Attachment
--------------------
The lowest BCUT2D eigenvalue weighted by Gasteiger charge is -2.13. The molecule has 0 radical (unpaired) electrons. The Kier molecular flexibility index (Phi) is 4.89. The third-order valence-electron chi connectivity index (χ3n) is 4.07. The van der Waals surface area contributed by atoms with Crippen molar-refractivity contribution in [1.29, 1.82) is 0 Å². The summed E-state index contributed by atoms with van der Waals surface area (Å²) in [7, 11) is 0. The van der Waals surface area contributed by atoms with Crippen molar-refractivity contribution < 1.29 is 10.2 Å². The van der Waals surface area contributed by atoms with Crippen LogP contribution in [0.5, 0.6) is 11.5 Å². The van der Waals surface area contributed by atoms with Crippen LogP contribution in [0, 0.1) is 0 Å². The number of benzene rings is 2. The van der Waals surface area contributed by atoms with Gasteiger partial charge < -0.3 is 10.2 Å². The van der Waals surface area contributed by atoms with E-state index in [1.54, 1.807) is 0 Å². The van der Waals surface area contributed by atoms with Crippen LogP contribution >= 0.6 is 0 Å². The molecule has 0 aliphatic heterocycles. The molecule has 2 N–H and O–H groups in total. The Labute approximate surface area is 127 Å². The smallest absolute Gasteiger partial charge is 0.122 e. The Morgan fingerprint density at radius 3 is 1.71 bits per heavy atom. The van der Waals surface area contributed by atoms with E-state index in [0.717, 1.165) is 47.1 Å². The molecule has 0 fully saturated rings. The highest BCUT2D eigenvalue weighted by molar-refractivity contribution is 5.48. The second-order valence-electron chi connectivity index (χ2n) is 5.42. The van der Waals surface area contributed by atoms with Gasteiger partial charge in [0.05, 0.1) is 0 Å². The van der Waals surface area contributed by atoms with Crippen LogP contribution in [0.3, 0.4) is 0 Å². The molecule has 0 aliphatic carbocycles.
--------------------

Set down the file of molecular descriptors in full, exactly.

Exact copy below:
The lowest BCUT2D eigenvalue weighted by Gasteiger charge is -2.13. The molecule has 0 radical (unpaired) electrons. The Kier molecular flexibility index (Phi) is 4.89. The third-order valence-electron chi connectivity index (χ3n) is 4.07. The van der Waals surface area contributed by atoms with Crippen molar-refractivity contribution in [1.29, 1.82) is 0 Å². The summed E-state index contributed by atoms with van der Waals surface area (Å²) in [7, 11) is 0. The van der Waals surface area contributed by atoms with Crippen molar-refractivity contribution < 1.29 is 10.2 Å². The van der Waals surface area contributed by atoms with Crippen LogP contribution in [0.5, 0.6) is 11.5 Å². The van der Waals surface area contributed by atoms with Crippen LogP contribution in [0, 0.1) is 0 Å². The number of benzene rings is 2. The van der Waals surface area contributed by atoms with Gasteiger partial charge < -0.3 is 10.2 Å². The van der Waals surface area contributed by atoms with E-state index in [1.54, 1.807) is 0 Å². The van der Waals surface area contributed by atoms with Crippen LogP contribution >= 0.6 is 0 Å². The molecule has 0 aliphatic heterocycles. The molecule has 2 N–H and O–H groups in total. The Labute approximate surface area is 127 Å². The smallest absolute Gasteiger partial charge is 0.122 e. The Morgan fingerprint density at radius 3 is 1.71 bits per heavy atom. The van der Waals surface area contributed by atoms with E-state index in [0.717, 1.165) is 47.1 Å². The molecule has 0 fully saturated rings. The highest BCUT2D eigenvalue weighted by molar-refractivity contribution is 5.48. The second-order valence-electron chi connectivity index (χ2n) is 5.42. The van der Waals surface area contributed by atoms with Gasteiger partial charge in [0.05, 0.1) is 0 Å². The van der Waals surface area contributed by atoms with Crippen LogP contribution in [0.3, 0.4) is 0 Å². The molecule has 0 aliphatic carbocycles.